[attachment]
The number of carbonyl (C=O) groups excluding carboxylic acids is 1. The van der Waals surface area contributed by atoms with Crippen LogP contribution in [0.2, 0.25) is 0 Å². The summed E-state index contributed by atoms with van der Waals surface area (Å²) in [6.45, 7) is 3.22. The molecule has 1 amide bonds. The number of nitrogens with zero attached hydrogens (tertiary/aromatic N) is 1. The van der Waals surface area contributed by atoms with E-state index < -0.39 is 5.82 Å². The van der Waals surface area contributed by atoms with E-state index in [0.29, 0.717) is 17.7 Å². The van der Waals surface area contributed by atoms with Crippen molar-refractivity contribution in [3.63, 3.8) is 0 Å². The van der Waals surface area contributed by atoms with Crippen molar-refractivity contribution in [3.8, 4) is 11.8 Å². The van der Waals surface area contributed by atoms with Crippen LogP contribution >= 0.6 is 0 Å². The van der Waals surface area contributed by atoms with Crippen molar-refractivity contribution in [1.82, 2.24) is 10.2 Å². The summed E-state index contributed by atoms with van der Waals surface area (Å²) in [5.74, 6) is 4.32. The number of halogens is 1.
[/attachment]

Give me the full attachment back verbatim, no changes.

The number of carbonyl (C=O) groups excluding carboxylic acids is 1. The van der Waals surface area contributed by atoms with Crippen LogP contribution in [0.2, 0.25) is 0 Å². The summed E-state index contributed by atoms with van der Waals surface area (Å²) in [6.45, 7) is 3.22. The molecule has 1 amide bonds. The number of nitrogens with zero attached hydrogens (tertiary/aromatic N) is 1. The van der Waals surface area contributed by atoms with E-state index < -0.39 is 5.82 Å². The van der Waals surface area contributed by atoms with E-state index in [0.29, 0.717) is 17.7 Å². The van der Waals surface area contributed by atoms with Crippen molar-refractivity contribution in [3.63, 3.8) is 0 Å². The van der Waals surface area contributed by atoms with Crippen molar-refractivity contribution in [3.8, 4) is 11.8 Å². The van der Waals surface area contributed by atoms with Crippen LogP contribution >= 0.6 is 0 Å². The van der Waals surface area contributed by atoms with Crippen molar-refractivity contribution in [1.82, 2.24) is 10.2 Å². The summed E-state index contributed by atoms with van der Waals surface area (Å²) in [5.74, 6) is 4.32. The number of halogens is 1.